It’s been a tough two years — no, brutal two years — for the ailing cruise industry, but Norwegian has done a better job of surviving the deluge than most. When will it get better?
(Article originally published in January/February 2022 issue.)
“Look, Humpty Dumpty broke. There are thousands of pieces on the floor and it will take time and all the king’s horses and all the king’s men to put Humpty Dumpty back together. But I’m confident we can do it,” says Frank Del Rio, President and CEO of Norwegian Cruise Line Holdings, adamantly.
Del Rio has faced the COVID crisis since early 2020, when the virus hampered human activity on a global scale. He demanded that his employees be vaccinated and that passengers who board his ships provide proof of vaccinations, which Florida Gov. Ron DeSantis challenged in court. A state appeal is pending.
To ensure liquidity, the company initiated a series of capital market transactions totaling over $8 billion starting in March 2020. The Norwegian management team also initiated SailSAFE, a guest and crew health and safety program, and introduced Dr. Scott Gottlieb, former commissioner of the U.S. Food and Drug Administration, to oversee the company’s Global Health and Wellness Council.
They have made it clear that the company will spare no expense to protect the welfare of its guests and crew. “Given the past two years, we continue to expect the unexpected and adjust accordingly,” said Del Rio. Gottlieb adds that the cruise industry can tightly control the environment on ships, noting that NCLH has invested heavily in onboard therapeutics and testing protocols to enhance safety.
After graduating from the University of Florida, Del Rio joined an accounting firm in Miami, a job he found boring. “I was a lousy accountant,” he likes to say, so he jumped at the opportunity to work with Ed Rudner, one of the founders of Alamo Rent a Car, on Certified Vacations, which made personal vacation dreams come true for Delta Airlines customers. The company was a great success.
Rudner left Certified to buy a small, bankrupt cruise line in Norway called Renaissance Cruises. Del Rio soon followed as CFO and learned about the finances of a cruise line. He was promoted to sales and marketing director and the line was successful, ordering eight new ships.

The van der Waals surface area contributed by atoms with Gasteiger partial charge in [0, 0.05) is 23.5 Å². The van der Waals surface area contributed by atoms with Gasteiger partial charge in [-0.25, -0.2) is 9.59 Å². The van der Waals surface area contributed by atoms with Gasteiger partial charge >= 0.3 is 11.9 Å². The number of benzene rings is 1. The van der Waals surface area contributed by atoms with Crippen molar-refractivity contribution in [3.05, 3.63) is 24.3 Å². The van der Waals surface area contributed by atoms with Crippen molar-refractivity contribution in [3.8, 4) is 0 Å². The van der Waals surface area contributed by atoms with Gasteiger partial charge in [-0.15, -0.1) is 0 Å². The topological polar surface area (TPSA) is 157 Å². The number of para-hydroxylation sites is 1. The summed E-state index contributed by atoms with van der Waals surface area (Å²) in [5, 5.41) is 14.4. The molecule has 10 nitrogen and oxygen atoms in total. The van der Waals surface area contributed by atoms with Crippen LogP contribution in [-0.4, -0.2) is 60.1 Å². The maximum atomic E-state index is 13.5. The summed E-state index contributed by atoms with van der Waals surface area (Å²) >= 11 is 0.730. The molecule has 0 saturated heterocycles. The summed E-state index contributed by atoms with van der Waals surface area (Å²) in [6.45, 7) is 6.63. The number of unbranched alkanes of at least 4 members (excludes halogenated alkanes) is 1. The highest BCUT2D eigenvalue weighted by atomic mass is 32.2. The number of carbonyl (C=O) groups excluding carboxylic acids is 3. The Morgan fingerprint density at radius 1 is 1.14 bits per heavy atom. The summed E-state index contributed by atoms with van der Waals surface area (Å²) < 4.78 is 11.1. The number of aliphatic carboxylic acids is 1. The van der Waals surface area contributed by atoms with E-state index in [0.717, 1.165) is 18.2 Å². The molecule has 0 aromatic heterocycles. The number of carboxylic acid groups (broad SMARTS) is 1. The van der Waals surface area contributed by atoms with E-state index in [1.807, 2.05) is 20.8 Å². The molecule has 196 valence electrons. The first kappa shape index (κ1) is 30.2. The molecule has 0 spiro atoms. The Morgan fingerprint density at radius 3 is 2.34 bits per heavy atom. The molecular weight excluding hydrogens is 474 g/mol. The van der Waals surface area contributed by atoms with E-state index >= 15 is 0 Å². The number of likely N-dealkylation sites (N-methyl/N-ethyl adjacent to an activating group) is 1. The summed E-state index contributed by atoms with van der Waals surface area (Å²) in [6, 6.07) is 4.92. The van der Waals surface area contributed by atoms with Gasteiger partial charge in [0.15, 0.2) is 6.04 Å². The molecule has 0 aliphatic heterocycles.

But Renaissance grew too fast and started losing money. The board ousted Rudner and Del Rio became co-CEO. The French investment group that had funded the new ships then also fired Del Rio in April 2001. A few months later, the chaos of 9/11 struck, crippling global travel and bankrupting Renaissance once more. The French seized the eight ships and anchored them in Marseille.
Del Rio was just forty-seven and unemployed. After the dust settled, one of the French bankers began calling him to see if he would be interested in coming up with a business plan for a new cruise line (dubbed Oceania) to charter some of the ships. After a lengthy due diligence process, Del Rio was awarded the contract to charter three of the ships. But it was 2002 – right after 9/11 – and a difficult time to raise capital on Wall Street.
So he cobbled together the $7 million seed funding for Oceania by pawning his house and borrowing money from family, friends, and anyone else who would listen. Not a single bank or financial institution was interested.
In January 2003, Oceania Cruises opened its doors with twenty people and nothing else — no computers, not even a paper clip, Del Rio recalls. The new cruise line announced that its first cruise would take place six months later on July 5, and it did. He remembers the busiest and happiest period of his career.
At the end of 2005, Oceania was profitable. The French investment group contacted Del Rio in mid-2006 and said it wanted to end the charter. He was confused and asked how to raise $350 million to buy the ships. “I don’t know, but I’ll try,” was the reply.
Wall Street is a jungle of high-roller investors and international interests, but for Del Rio it’s been a world of opportunity. He admits he was a bit wide-eyed when he first met the former Lehman Brothers company. He presented the business plan and said he needed $375 million to buy three ships. Lehman said, well, no problem, and offered 100 percent financing at LIBOR plus a few points. Del Rio had to remind them that Oceania was a startup without much capital or profits, but the results were the same at Bear Stearns and UBS. So he went to Lehman while UBS took a secondary position.